Title: Healthy Diet and Dental Caries Among Adolescents, NHANES 2011-2014
Woosung Sohn (Presenter)
Elizabeth Kaye, Boston University
Raul Garcia, Boston University
Objectives: To investigate a healthy diet pattern with regard to dental caries among adolescents.
Methods: We analyzed the National Health and Nutrition Examination Survey (NHANES) cycles 2011-14 data. Included for the analysis were 3518 adolescents aged 9-19 who participated in the dental examination and dietary interview (day 1). Dental caries assessment included numbers of decayed (D), missing (M) and filled (F) teeth/surfaces, separately and summed scores (DMFT/DMFS). We assessed healthy diet by calculating the Healthy Eating Index-2010 (HEI) score based on 24-hour dietary recall data. HEI comprises 12 food groups, and lower scores indicate poor adherence to healthy diet guidelines. We grouped adolescents into 4 groups (HEI quartile I, II, III, and IV). Descriptive analyses, linear and logistic regressions were used to determine the association between HEI and dental caries. Covariates include age, gender, race/ethnicity, poverty/income ratio, and number of teeth in the mouth. Analyses were weighted and accounted for complex survey design using survey procedures in SAS.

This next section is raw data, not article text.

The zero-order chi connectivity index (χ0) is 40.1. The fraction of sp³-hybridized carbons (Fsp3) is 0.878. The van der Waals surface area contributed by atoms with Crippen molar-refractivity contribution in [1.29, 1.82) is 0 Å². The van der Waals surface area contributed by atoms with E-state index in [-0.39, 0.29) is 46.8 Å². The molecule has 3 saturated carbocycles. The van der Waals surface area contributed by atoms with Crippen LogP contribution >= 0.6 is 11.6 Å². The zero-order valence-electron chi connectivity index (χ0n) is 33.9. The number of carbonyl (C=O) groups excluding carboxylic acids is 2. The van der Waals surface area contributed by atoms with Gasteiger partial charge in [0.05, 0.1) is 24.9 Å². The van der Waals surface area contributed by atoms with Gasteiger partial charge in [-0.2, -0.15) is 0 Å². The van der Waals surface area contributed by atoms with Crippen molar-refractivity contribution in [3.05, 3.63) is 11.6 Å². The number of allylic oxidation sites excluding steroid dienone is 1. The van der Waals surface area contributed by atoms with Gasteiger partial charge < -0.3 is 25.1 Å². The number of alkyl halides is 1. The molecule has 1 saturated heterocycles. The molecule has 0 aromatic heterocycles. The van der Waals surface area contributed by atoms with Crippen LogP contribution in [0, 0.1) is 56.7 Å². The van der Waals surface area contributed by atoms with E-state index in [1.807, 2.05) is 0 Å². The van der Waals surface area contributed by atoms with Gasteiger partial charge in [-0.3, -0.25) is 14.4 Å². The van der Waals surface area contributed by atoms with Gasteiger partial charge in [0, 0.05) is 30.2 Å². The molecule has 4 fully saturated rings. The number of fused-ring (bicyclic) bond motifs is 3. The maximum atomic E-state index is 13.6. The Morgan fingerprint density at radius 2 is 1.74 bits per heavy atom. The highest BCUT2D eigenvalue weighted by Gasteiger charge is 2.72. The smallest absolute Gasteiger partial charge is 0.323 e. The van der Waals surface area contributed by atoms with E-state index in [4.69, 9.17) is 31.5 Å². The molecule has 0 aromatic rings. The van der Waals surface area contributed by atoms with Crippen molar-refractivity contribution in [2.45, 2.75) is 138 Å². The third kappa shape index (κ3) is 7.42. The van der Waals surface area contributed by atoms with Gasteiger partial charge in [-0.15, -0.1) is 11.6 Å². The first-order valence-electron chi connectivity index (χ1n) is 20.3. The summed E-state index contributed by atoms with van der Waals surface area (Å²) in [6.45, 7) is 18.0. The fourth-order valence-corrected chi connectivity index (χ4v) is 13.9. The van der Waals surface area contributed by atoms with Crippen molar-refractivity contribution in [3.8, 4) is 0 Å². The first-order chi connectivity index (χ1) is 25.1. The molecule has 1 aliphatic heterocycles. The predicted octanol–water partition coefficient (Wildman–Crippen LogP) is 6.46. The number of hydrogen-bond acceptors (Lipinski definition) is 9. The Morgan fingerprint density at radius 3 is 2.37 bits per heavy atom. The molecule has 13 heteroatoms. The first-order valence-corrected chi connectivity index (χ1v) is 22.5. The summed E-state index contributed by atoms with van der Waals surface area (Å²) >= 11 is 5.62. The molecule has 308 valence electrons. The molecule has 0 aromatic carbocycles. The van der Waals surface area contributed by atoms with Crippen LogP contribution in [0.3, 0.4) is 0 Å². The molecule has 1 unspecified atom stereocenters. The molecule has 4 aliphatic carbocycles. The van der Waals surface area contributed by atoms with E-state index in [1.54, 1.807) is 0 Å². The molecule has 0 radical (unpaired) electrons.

Results: Adolescents who have untreated caries (DT>0), had significantly lower overall HEI scores than those without any untreated decay. After adjusting for covariates, poorer diet groups (HEI quartile I and II), compared to the healthiest diet group (HEI quartile IV), were 2 (95%CI: 1.4-2.8) and 1.6 (95% CI: 1.0-2.4) times more likely to have any untreated caries, respectively. Higher HEI scores were significantly associated with lower untreated caries (p<0.01), but also with higher filled teeth/surfaces hence with higher DMFT/DMFS scores (p<0.01), after accounting for confounding. Adolescents with untreated caries had significantly lower scores for fruits, whole grains, and empty calories (solid fats, alcohol, added sugars) than those without untreated caries.
Conclusions: The findings suggest that healthy diet may play a role in caries prevention among adolescents. Further research is needed to better understand the relationship between healthy diet and dental caries prevention.